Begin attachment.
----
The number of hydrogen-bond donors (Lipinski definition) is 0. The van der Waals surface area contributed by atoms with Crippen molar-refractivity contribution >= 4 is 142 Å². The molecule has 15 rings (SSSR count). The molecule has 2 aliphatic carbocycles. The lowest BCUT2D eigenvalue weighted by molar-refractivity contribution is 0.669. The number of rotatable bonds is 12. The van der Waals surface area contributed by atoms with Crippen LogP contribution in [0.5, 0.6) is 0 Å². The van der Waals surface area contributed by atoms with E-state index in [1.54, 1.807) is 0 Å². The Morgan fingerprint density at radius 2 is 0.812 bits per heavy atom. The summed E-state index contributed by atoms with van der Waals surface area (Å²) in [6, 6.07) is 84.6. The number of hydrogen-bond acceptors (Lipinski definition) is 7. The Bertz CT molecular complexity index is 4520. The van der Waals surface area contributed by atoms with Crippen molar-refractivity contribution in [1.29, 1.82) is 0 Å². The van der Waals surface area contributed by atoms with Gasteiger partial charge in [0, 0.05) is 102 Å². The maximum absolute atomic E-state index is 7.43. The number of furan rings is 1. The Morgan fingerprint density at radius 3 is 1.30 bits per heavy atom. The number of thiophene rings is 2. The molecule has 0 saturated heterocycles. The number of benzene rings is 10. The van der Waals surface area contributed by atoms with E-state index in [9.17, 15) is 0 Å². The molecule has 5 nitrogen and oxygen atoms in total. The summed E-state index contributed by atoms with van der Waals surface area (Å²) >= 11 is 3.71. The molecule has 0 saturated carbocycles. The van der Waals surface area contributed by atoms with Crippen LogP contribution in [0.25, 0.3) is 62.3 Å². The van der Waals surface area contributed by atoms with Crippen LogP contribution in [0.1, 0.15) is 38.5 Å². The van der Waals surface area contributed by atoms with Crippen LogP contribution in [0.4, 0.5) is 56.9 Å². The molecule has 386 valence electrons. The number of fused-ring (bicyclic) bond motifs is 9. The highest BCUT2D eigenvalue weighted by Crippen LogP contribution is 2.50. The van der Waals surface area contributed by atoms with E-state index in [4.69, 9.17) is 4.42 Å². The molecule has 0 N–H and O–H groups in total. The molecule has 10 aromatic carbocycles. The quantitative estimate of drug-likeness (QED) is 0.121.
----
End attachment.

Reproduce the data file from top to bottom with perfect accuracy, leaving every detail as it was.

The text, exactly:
The number of hydrogen-bond donors (Lipinski definition) is 0. The van der Waals surface area contributed by atoms with Crippen molar-refractivity contribution >= 4 is 142 Å². The molecule has 15 rings (SSSR count). The molecule has 2 aliphatic carbocycles. The lowest BCUT2D eigenvalue weighted by molar-refractivity contribution is 0.669. The number of rotatable bonds is 12. The van der Waals surface area contributed by atoms with Crippen LogP contribution in [0.5, 0.6) is 0 Å². The van der Waals surface area contributed by atoms with E-state index in [1.54, 1.807) is 0 Å². The Morgan fingerprint density at radius 2 is 0.812 bits per heavy atom. The summed E-state index contributed by atoms with van der Waals surface area (Å²) in [6, 6.07) is 84.6. The number of hydrogen-bond acceptors (Lipinski definition) is 7. The Bertz CT molecular complexity index is 4520. The van der Waals surface area contributed by atoms with Crippen molar-refractivity contribution in [1.29, 1.82) is 0 Å². The van der Waals surface area contributed by atoms with Gasteiger partial charge in [0, 0.05) is 102 Å². The maximum absolute atomic E-state index is 7.43. The number of furan rings is 1. The Morgan fingerprint density at radius 3 is 1.30 bits per heavy atom. The number of thiophene rings is 2. The molecule has 0 saturated heterocycles. The number of benzene rings is 10. The van der Waals surface area contributed by atoms with E-state index in [9.17, 15) is 0 Å². The molecule has 5 nitrogen and oxygen atoms in total. The summed E-state index contributed by atoms with van der Waals surface area (Å²) >= 11 is 3.71. The molecule has 0 saturated carbocycles. The van der Waals surface area contributed by atoms with Crippen LogP contribution in [0.25, 0.3) is 62.3 Å². The van der Waals surface area contributed by atoms with Crippen LogP contribution in [0.1, 0.15) is 38.5 Å². The van der Waals surface area contributed by atoms with Crippen LogP contribution in [0.4, 0.5) is 56.9 Å². The molecule has 386 valence electrons. The number of fused-ring (bicyclic) bond motifs is 9. The highest BCUT2D eigenvalue weighted by Crippen LogP contribution is 2.50. The van der Waals surface area contributed by atoms with E-state index in [4.69, 9.17) is 4.42 Å². The molecule has 0 N–H and O–H groups in total. The molecule has 10 aromatic carbocycles. The quantitative estimate of drug-likeness (QED) is 0.121.